Chef Reed Outdoes Himself at 2nd Henry’s Place American Brigade Wine Dinner [Food & Dining]

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Lamb Saddle with Heirloom Tomato Tart

Each time I set foot in Henry’s Place, I feel transported to a haven where life is good. I get a chance to dress up and feel thoroughly taken care of, which I believe is exactly the feeling a restaurant should evoke in a diner.

Their 2nd American Brigade Wine Dinner this evening, which paired 6 courses with selections from the portfolio of Majestic Fine Wines, began with airy, scrumptious garlic bread and a gorgonzola wine sauce with which I may or may not have an unhealthy obsession. Fantastic start.
 
The 1st course, a roasted lamb saddle St. Nicholas with an heirloom tomato tart, gorgonzola, and natural jus, was spectacular. With just enough fat to add flavor, the tender lamb was perfectly cooked and rolled gently around a combination of carrot, bell pepper, spinach, and onion. The soft, fluffy tart was caramelized beautifully and had a soul-satisfying little bit of pastry at its base that reminded me of the bottom of a pot pie, which is arguably the best part. Served with a pinot noir (Windracer Anderson Valley, 2007) that had a lovely bitterness and a clean finish, the lamb brought out a distinct sweetness in the wine. Said my dinner date, “This might be the best thing I’ve ever had. If it’s not the best, it’s close.” I would gladly order this as my main course. And would growl at anyone who tried to steal a bite. Our waiter swooped in just in time to prevent me from literally licking the plate.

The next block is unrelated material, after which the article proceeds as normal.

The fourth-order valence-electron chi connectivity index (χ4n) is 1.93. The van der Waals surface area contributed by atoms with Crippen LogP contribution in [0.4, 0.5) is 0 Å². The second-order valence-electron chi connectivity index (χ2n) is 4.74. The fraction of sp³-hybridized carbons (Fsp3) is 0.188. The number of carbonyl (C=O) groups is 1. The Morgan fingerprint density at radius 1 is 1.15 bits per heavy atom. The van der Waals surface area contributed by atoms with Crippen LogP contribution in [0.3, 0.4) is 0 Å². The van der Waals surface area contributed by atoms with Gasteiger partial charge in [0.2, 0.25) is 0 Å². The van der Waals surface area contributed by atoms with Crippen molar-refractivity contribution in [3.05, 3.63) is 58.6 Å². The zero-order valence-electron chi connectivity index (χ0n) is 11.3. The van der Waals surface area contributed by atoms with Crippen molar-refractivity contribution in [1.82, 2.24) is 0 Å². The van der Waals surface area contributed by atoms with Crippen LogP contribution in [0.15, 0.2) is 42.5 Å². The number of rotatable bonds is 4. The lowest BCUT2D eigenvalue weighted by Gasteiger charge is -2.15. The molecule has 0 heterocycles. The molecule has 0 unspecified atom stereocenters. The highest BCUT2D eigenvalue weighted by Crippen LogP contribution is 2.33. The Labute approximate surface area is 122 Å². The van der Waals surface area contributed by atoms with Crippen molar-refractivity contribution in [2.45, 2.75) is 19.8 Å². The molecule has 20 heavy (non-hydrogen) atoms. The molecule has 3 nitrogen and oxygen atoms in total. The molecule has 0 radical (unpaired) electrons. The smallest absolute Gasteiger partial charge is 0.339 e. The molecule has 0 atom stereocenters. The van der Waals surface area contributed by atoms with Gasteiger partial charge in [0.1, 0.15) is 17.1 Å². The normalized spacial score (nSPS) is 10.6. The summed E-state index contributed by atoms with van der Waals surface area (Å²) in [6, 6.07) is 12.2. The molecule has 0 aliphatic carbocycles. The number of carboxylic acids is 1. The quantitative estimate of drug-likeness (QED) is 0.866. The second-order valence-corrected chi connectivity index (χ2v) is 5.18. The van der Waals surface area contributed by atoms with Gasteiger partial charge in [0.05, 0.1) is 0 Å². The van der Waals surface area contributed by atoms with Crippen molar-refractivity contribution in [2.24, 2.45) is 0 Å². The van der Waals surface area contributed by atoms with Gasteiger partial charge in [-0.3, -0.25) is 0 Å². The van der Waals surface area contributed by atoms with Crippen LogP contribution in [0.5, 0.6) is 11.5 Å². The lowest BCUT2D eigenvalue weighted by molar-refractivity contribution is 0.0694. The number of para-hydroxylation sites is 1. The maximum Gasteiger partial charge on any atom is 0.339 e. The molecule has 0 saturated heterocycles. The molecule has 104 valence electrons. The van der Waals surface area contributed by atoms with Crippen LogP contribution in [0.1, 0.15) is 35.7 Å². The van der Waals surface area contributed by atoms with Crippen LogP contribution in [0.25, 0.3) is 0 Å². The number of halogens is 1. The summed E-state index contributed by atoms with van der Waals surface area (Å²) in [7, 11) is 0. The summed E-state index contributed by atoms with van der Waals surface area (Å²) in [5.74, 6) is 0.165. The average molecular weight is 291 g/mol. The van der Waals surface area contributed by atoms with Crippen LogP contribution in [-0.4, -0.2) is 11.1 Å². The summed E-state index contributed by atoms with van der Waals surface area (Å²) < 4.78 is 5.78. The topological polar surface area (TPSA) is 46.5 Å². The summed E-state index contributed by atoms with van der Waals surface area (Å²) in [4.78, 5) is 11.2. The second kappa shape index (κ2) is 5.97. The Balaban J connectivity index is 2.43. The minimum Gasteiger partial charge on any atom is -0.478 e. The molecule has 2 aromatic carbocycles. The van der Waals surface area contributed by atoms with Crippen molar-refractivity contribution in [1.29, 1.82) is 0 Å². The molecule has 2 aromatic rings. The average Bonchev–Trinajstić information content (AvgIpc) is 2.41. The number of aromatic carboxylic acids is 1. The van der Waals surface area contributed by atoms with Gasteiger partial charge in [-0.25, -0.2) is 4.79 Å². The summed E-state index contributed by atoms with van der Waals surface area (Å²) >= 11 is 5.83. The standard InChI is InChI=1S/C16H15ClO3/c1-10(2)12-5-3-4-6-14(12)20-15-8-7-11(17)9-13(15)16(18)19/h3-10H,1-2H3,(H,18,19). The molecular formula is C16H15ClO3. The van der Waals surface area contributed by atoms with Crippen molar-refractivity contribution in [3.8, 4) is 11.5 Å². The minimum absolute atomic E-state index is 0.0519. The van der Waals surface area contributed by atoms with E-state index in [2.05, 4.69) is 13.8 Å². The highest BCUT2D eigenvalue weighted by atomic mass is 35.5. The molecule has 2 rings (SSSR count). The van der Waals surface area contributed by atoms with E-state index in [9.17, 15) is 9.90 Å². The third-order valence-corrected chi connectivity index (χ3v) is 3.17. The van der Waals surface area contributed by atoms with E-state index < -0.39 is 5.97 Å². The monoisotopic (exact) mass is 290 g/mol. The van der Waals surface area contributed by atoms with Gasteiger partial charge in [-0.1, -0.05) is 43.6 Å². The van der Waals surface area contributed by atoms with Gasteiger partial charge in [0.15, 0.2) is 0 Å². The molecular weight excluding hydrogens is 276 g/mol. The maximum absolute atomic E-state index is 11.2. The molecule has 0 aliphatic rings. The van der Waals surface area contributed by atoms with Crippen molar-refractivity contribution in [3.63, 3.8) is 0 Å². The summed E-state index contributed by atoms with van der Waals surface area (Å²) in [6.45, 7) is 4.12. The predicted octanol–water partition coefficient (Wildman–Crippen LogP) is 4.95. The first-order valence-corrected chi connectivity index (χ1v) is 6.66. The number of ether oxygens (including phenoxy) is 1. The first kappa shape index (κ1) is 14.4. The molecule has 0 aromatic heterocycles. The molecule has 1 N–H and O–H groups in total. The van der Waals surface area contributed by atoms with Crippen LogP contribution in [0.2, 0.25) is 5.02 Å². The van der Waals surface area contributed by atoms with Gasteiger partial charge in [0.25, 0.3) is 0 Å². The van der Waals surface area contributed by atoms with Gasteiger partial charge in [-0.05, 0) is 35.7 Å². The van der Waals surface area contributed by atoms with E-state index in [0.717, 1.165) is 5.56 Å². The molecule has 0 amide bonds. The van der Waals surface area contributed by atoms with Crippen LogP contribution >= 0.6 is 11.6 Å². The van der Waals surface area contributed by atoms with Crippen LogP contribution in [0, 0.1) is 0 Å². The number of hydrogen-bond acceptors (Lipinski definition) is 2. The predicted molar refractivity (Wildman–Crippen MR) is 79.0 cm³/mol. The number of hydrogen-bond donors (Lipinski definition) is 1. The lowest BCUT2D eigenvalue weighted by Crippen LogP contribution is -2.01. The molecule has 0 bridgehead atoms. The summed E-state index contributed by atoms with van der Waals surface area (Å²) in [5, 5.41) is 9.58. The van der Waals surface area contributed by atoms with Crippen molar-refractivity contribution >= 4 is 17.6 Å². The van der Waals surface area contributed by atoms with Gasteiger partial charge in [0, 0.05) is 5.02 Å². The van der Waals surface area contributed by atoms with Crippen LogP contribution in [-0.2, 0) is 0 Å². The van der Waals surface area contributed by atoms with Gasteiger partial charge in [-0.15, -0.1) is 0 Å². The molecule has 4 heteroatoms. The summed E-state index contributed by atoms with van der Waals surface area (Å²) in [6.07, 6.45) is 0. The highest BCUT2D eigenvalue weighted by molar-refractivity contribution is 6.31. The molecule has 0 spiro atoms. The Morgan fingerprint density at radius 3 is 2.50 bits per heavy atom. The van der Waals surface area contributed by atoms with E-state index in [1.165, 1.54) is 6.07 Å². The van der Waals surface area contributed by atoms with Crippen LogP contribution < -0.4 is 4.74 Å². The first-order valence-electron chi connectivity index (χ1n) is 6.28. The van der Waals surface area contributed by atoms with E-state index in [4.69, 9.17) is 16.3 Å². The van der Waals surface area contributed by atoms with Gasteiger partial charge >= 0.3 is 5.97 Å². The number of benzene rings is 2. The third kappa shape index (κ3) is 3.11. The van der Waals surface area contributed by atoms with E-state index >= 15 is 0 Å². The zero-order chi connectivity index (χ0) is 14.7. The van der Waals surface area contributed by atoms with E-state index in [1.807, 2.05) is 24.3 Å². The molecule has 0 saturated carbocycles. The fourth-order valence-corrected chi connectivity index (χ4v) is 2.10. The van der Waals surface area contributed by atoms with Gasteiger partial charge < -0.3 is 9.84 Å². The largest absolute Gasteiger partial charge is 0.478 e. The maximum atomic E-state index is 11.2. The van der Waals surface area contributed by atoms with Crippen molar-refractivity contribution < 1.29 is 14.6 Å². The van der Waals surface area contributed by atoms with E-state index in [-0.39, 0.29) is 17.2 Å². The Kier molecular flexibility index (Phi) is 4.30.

The 2nd course, a Brentwood corn consommé, was unexpectedly light, yet warming and hearty. The perfectly clear broth was bright, citrusy, and nicely salted. Lurking at the bottom of the small bowl for several moments before popping to the surface was a coin of chicken mousseline, the outer layer laced with corn and the inner circle colored bright green with spinach. It held its shape in the broth, but fell apart in the mouth. On the side, a salty Jerez cheese straw corkscrew was crisp and chewy. It struck a simply perfect  balance with the broth. The chardonnay (Arrowood Sonoma, 2009) was sweet and very crisp on its own, but the broth brought out a lovely tartness that I much appreciated.
 
The 3rd course, a Persian lime sorbet with summer melon, sangria, lychee, and chocolate mint was certainly interesting. I expected bold flavor, but was met with something quirky and subtle. Loved the chocolate mint finish, and it definitely cleansed my palate.
 
The 4th course (Roasted Peking Duck Ballotine with Summer Pole Beans, Beech Mushrooms, Caramelized Spaghetti Squash, and Pommes Boulangeres with Rainier Cherry Duck Demi-Glace), if I really have to choose, was my favorite because it was easily the best duck I have ever had. In fact, this duck is why people eat duck. My page of notes for this course had PERFECT scrawled six times. From the seasoning to the balance of flavors that simultaneously ricocheted off of every part of my palate, it was truly immaculate. Juicy, tender, succulent, and drenched in a rich, sweet, cherry-studded demi-glace that imparted a lovely roundness to the dish, the duck was delectable. The two red wines (Stonestreet Fifth Ridge Red 2006 and Farrier Presshouse Meritage 2008) were thick and very dry, with undertones of oak and earthy fruits. Both complemented the course very well.